At we read the Christmas accounts there are so many groups and levels of community to observe. Shepherds, Wise men, Angels, the families of Mary and Joseph, all those on the road for the census, all those crammed into Bethlehem. Then, as we pan out there is the whole of Judaea including it's Roman armies and all the other traders and migrants who made up groups in that province. Pan out again and we see the whole of the Roman Empire from Spain in the west to Judaea in the east and Northern Africa to the south to mid-Germany in the north. Pan out once more and we realise that much of the world was still tribal (from a Western worldview ‘undiscovered’ would be the world). Native Indian tribes in North America, various tribal civilisations rising and falling in South America. The Han Dynasty in China which was largely unknown to the Roman Empire at that time. Tribes across Africa, Germanic tribes in Northern Europe, Aboriginal peoples of Australia….the community of humanity at the birth of Jesus was made up of a lot of groups, some large and many small.   

Into the midst of all of these groups, the Saviour is born. 

The Son of God is miraculously sent to grow, walk and save at the grassroots of the world. He came to us, chose us first, moves into our groups. But in the midst of this massive movement of God’s energy and life which hurtles to be birthed on earth in Jesus the Christ, there is also movement in the opposite direction. Jesus opens up a gateway back to where he came from. He opens a way into the first group of all, the community of origin, the Holy Trinity, the Triune God. It is in Jesus that we encounter the primal hospitality of God who cries out “Come into me!” and yet, at the very same time, "I am with you!”

The word advent comes from two Latin words, ‘ad’ which means ’to’ and ‘venir’ which means ‘come’. At the very heart of this season is God’s invite to come into his communal life, the community of the Father, the Son and the Holy Spirit. Can you hear it? Jesus says ‘come, follow me’, be in my presence, my family, my unique group.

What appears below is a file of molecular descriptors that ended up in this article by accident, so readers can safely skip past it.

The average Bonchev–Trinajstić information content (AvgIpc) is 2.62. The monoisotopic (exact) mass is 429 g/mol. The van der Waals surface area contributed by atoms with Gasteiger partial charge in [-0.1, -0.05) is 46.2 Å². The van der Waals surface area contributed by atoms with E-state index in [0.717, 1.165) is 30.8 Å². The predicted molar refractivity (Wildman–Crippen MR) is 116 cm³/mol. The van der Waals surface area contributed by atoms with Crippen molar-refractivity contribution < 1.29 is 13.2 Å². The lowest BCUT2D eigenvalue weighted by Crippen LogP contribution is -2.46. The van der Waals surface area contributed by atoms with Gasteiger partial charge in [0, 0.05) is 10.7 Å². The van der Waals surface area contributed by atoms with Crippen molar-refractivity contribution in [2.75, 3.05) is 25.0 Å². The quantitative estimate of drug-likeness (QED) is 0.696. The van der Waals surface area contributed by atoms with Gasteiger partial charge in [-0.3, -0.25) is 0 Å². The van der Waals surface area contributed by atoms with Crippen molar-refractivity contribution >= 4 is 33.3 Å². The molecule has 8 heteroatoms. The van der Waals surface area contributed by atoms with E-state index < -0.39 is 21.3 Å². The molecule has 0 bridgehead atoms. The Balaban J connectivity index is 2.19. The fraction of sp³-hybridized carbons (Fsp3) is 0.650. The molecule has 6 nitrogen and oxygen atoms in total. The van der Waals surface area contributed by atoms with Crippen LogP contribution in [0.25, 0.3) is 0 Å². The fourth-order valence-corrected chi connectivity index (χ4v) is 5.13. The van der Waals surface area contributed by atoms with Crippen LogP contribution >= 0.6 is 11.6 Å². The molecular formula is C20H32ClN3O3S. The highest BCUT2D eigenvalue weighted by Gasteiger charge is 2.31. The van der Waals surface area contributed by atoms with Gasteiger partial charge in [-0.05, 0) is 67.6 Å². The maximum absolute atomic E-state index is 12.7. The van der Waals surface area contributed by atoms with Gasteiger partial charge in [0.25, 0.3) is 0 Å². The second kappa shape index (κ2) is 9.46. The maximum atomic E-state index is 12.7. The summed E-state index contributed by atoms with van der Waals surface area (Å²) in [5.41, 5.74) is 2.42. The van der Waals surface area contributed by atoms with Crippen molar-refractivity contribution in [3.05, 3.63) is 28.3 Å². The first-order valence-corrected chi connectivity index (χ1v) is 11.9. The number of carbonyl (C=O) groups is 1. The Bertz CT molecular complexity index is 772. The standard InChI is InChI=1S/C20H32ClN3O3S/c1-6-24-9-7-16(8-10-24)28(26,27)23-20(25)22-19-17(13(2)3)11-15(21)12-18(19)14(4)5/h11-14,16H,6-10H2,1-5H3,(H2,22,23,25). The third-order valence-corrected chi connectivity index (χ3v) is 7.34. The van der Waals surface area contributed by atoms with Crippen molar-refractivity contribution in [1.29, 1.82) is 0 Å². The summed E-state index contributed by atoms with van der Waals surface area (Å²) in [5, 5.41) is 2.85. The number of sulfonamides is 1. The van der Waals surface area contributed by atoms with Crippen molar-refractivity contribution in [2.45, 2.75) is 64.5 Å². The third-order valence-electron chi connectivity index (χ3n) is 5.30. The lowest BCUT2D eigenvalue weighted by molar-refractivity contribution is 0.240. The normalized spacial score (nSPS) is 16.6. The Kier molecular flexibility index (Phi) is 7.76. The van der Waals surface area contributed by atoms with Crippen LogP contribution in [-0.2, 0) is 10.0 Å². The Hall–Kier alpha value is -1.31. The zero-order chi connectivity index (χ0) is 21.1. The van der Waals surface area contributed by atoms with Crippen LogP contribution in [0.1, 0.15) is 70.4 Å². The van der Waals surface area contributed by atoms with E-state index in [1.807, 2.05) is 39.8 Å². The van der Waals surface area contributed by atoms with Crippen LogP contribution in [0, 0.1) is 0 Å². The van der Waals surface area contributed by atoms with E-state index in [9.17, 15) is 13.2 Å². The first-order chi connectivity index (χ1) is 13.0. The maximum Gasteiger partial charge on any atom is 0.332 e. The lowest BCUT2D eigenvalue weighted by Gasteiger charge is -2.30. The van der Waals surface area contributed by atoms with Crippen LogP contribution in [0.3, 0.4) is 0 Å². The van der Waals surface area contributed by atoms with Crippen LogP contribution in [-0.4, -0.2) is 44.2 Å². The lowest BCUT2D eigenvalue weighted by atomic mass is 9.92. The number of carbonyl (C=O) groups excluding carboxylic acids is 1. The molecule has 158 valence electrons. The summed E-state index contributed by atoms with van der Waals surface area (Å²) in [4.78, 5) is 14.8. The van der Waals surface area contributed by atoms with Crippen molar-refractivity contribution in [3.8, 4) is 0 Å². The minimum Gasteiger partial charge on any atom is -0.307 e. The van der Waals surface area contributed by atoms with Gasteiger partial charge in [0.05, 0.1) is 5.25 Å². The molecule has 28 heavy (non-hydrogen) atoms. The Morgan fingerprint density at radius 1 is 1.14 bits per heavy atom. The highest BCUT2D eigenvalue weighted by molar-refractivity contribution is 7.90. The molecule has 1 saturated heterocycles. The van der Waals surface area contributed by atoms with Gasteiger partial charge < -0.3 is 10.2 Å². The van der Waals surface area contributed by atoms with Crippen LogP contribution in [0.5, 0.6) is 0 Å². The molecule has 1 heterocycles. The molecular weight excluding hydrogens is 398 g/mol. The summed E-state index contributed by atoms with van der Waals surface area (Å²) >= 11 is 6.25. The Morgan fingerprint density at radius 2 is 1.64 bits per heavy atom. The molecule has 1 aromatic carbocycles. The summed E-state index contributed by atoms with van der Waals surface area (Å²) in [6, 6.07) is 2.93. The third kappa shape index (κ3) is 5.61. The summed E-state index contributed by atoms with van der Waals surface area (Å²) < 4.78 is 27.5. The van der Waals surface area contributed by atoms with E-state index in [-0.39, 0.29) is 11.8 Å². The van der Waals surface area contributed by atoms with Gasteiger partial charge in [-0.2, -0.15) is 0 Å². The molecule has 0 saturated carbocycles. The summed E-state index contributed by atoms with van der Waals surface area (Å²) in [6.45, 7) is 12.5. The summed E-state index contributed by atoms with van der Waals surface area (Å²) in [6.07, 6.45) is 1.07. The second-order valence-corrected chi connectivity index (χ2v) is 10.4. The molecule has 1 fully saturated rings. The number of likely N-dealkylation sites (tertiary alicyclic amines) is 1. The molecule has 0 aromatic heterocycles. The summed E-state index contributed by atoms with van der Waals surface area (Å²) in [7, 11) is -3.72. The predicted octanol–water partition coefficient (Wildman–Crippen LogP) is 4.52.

And so it is that Jesus is the saving yeast that is poured into the mixing bowls of our groups that we might become part of the original community of all. In Him we find the advent of community for all the tribes of the world. In Him we hear the call 'come and see', 'come and follow', 'come and rest'. In Him we are transformed into something far more than we thought we were and into everything we were brilliantly created for. 




Commands of Jesus: Introduction.

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In our work supporting a growing network of Missional Communities, we often quote these words of Jesus, also known as 'The Great Commission', to explain the origin of the mission drive in the church - in today's language, you could call it the church's purpose statement.

This is what we should be about.

As a brief exercise, we'd ask people to look at the elements of the Great Commission and discuss whether they think the church currently does these, or where they think the church is falling short.

It is around the last sentence that people tend to focus their discussion - Do we teach people to obey all that Jesus commanded?

Obedience as an ideal is a little out of fashion in today's world of self determination and liberation, but that is what Jesus asks for.

In this series, we're going to look at a number of the instructions and commands of Jesus and briefly think about what it would look like to follow them today.

We hope you'll follow along.